Today, the internet has reached almost every part of the globe. A report by ITU noted that over 3 billion people are clicking and scrolling through web pages, and "internet penetration" has increased from 6.5 to 43 percent of the population globally from 2000 to 2015.
And while this outreach has connected us like never before, it's also brought with it a tremendous challenge: protecting ourselves from cybercriminals.
Within the past year, close to 700 million people were affected by cyber crime, which is up from nearly 600 million the year before, reported Norton. And most of them (80 percent) experienced at least some kind of action taken against them, whether it was stolen money, identity theft or compromised bank accounts and credit cards.
It's absolutely critical that people take the time to defend themselves because their wallets and their livelihoods are counting on it.
The question is, how can people stay protected?
We suggest that family members take time to teach each other about cyber security. And there's a wealth of information they can turn to to stay informed about the latest trends in IT security, cyber crime and protective solutions. This approach is especially useful for those who may not be tech-savvy, which will be the topic of today's discussion.
People today need to be connected
First and foremost, families (particularly parents) need to understand that it's simply not practical to force members of their families to disconnect from the internet completely forever, or even over long periods of time. Nearly 90 percent of people own in-home Wi-Fi, according to Norton. At some point children will need to conduct research online for school, whether that's at home or at an educational institution.
Instead, we suggest taking a more logical approach: Understand who is most at risk, take steps to minimize exposure and learn how to respond to threats and breaches.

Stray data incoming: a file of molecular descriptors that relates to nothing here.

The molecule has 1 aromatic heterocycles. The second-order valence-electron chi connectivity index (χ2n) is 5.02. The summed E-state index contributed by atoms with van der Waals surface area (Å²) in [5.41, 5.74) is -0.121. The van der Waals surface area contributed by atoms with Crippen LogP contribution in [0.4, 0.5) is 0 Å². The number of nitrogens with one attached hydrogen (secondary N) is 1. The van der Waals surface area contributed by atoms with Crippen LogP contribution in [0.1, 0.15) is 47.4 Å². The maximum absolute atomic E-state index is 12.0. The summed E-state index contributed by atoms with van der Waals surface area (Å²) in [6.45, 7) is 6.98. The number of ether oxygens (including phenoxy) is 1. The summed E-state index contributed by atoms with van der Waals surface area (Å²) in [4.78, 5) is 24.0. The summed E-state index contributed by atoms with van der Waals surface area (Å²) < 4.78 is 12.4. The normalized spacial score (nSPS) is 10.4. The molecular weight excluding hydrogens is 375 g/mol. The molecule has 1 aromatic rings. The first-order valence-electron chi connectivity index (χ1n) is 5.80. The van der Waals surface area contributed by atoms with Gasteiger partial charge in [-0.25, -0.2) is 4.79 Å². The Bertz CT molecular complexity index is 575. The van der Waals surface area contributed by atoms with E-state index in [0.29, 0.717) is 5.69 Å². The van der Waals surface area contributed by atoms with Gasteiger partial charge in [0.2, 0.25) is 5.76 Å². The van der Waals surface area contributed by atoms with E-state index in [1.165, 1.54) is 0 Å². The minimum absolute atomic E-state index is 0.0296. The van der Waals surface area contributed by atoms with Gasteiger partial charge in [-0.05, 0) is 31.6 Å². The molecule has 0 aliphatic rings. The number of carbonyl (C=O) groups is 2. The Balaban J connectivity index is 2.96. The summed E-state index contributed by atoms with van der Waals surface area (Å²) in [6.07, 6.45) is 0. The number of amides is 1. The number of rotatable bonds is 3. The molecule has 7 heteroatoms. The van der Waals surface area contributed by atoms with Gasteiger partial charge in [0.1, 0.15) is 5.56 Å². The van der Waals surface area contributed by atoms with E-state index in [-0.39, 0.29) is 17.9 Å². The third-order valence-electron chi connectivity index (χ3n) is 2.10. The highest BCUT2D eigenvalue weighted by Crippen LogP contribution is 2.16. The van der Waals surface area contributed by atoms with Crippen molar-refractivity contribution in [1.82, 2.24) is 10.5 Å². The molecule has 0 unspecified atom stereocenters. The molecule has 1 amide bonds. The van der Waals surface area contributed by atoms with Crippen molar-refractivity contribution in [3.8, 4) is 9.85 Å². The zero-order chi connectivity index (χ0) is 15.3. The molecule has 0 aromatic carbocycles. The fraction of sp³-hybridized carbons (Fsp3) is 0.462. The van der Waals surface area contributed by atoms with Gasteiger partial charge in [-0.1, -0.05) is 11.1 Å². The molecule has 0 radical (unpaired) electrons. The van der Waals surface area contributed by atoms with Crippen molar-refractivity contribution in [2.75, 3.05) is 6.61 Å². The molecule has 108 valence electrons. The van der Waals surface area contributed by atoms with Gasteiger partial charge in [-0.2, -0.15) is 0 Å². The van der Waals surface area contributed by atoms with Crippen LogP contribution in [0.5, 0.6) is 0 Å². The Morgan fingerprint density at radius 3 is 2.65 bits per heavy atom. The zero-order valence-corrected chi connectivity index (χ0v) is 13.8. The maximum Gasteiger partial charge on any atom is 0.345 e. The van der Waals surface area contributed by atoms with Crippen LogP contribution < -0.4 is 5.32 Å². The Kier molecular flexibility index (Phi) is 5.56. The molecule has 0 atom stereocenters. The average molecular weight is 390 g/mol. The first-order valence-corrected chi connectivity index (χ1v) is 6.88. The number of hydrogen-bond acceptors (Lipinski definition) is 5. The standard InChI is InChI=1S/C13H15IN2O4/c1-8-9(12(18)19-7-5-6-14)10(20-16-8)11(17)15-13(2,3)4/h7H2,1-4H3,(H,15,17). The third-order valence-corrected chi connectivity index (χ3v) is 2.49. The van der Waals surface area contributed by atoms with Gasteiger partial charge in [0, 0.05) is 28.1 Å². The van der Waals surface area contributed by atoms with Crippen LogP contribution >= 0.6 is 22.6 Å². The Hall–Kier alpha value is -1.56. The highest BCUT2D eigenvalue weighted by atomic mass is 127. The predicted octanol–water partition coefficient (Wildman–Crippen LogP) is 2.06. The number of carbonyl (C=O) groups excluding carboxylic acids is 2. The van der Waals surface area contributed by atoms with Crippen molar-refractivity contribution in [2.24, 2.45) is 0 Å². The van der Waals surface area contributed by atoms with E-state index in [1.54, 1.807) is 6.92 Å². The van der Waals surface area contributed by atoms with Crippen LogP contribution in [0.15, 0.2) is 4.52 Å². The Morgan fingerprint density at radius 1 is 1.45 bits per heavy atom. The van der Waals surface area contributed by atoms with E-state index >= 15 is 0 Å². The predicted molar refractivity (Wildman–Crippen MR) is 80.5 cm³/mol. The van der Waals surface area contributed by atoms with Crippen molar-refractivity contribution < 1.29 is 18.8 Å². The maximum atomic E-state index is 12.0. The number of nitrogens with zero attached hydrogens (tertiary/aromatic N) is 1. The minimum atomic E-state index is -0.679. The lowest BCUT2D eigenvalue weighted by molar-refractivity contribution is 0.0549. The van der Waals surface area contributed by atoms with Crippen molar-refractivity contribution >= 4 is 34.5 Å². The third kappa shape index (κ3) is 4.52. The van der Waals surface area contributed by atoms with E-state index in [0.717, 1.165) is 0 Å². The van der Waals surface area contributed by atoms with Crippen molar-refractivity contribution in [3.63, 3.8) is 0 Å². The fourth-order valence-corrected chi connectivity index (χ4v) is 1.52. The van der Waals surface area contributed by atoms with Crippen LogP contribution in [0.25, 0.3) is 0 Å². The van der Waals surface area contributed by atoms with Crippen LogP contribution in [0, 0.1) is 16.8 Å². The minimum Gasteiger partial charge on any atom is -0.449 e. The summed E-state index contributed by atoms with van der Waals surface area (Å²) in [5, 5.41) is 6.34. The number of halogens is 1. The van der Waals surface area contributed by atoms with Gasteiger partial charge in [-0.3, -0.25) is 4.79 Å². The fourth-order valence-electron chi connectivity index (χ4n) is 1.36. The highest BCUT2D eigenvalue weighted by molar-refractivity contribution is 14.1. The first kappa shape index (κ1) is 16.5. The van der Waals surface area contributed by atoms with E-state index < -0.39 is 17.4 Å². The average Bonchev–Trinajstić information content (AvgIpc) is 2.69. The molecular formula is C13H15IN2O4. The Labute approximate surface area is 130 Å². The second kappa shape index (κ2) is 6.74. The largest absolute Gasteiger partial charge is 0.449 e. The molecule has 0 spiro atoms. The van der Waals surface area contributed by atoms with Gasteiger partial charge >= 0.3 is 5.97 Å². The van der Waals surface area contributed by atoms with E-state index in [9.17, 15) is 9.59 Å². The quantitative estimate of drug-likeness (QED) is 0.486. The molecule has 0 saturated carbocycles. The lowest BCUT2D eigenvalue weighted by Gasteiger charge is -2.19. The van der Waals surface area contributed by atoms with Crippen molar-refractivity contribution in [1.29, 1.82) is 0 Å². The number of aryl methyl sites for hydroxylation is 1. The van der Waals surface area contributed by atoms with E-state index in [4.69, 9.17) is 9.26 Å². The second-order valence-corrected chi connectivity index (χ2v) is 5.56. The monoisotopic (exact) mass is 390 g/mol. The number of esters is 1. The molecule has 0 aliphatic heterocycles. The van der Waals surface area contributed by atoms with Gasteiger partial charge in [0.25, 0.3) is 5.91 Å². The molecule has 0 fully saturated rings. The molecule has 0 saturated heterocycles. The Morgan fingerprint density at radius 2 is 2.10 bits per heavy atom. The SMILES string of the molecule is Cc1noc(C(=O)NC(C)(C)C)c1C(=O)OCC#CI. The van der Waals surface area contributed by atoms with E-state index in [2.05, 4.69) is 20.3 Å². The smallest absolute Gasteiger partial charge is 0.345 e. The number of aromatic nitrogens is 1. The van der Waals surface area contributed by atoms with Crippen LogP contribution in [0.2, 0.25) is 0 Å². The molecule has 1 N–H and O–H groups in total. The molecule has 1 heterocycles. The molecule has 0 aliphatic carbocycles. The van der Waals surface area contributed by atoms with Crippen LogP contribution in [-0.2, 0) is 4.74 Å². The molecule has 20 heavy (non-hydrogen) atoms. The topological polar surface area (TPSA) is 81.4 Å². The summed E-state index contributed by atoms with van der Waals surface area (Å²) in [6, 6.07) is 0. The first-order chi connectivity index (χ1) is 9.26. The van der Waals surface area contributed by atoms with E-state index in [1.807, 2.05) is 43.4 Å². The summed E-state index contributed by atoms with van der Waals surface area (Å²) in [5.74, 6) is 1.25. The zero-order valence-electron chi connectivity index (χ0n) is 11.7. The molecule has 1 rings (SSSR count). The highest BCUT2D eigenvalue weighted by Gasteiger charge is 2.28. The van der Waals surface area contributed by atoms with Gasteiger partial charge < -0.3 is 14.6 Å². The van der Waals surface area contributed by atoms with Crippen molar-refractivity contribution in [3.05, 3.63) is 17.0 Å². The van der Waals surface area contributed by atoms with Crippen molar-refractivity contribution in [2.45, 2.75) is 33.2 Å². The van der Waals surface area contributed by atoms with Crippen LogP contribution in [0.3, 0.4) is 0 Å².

Millennials most likely to be victimized
Millennials helped usher in the age of the internet, so it's no surprise they're most likely to rely on it the most and thus the most likely to come under attack by a cybercriminal.
A report from Forcepoint noted that millennials make up about 25 percent of today's federal workforce, and in the next 10 years that number will increase to 75 percent. It also found that most millennials are likely to swap IT security for increased productivity – most conduct business online at work without notifying security teams.
In the near future, younger generations (think Gen Y) will also be exposed to these types of IT threats, and it's scary to think that – at some point – most of society could be made up of people who simply don't place enough value in IT security.
The question then becomes: How do we increase awareness? We suggest that parents take the time to begin teaching their children the importance of staying secure online at an early age.
Today, kids simply can't escape the internet. Think about when you were a child. Your friends may have never had the internet or, at best, only a few of them had access to it. But today, children walk around with smartphones (or use their parents'), go online at school, the library and at home.
This kind of exposure leaves them vulnerable to expert cybercriminals, many of whom understand not only how to break through complex IT security walls but also take advantage of unsuspecting, uninformed people.
David Emm, senior security researcher at Kaspersky Lab, believes it's critical parents begin to talk about the intricacies of online security early with their children.
"I think one of the key things is to start the process of discussing online safety with your children at an early age, when they start to do anything that involves the internet," said Emm, according to Business Insider. "They might still be using the computer with you, rather than independently and this offers an opportunity to highlight the fact that the online world parallels the real world and that there are both safe and unsafe things out there."
Emm went onto say that this time could be well spent discussing everything from internet security protection to passwords.